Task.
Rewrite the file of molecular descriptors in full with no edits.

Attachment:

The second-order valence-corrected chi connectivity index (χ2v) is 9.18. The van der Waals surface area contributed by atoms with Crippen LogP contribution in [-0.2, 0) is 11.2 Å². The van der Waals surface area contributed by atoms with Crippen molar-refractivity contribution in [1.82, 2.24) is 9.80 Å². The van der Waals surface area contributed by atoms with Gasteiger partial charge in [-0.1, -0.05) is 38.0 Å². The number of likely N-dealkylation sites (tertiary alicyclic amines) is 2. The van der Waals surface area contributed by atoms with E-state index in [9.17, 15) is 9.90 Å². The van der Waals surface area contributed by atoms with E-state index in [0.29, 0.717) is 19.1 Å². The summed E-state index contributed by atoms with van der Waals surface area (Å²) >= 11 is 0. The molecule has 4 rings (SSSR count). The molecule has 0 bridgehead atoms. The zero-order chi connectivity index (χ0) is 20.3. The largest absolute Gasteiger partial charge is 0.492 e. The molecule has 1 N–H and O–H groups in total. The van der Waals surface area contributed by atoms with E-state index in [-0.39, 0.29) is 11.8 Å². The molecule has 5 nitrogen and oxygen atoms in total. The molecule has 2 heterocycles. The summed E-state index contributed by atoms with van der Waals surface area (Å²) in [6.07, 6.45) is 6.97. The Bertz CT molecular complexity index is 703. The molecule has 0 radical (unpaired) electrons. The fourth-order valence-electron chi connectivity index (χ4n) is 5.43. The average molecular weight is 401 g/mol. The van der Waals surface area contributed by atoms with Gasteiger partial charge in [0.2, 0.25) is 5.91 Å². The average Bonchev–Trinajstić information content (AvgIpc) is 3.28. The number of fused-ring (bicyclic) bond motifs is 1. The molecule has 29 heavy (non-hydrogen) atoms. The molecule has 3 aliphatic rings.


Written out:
The second-order valence-corrected chi connectivity index (χ2v) is 9.18. The van der Waals surface area contributed by atoms with Crippen LogP contribution in [-0.2, 0) is 11.2 Å². The van der Waals surface area contributed by atoms with Crippen molar-refractivity contribution in [1.82, 2.24) is 9.80 Å². The van der Waals surface area contributed by atoms with Gasteiger partial charge in [-0.1, -0.05) is 38.0 Å². The number of likely N-dealkylation sites (tertiary alicyclic amines) is 2. The van der Waals surface area contributed by atoms with E-state index in [9.17, 15) is 9.90 Å². The van der Waals surface area contributed by atoms with E-state index in [0.29, 0.717) is 19.1 Å². The summed E-state index contributed by atoms with van der Waals surface area (Å²) >= 11 is 0. The molecule has 4 rings (SSSR count). The molecule has 0 bridgehead atoms. The zero-order chi connectivity index (χ0) is 20.3. The largest absolute Gasteiger partial charge is 0.492 e. The molecule has 1 N–H and O–H groups in total. The van der Waals surface area contributed by atoms with E-state index in [-0.39, 0.29) is 11.8 Å². The molecule has 5 nitrogen and oxygen atoms in total. The molecule has 2 heterocycles. The summed E-state index contributed by atoms with van der Waals surface area (Å²) in [6.07, 6.45) is 6.97. The Bertz CT molecular complexity index is 703. The molecule has 0 radical (unpaired) electrons. The fourth-order valence-electron chi connectivity index (χ4n) is 5.43. The average molecular weight is 401 g/mol. The van der Waals surface area contributed by atoms with Gasteiger partial charge in [0.2, 0.25) is 5.91 Å². The average Bonchev–Trinajstić information content (AvgIpc) is 3.28. The number of fused-ring (bicyclic) bond motifs is 1. The molecule has 29 heavy (non-hydrogen) atoms. The molecule has 3 aliphatic rings.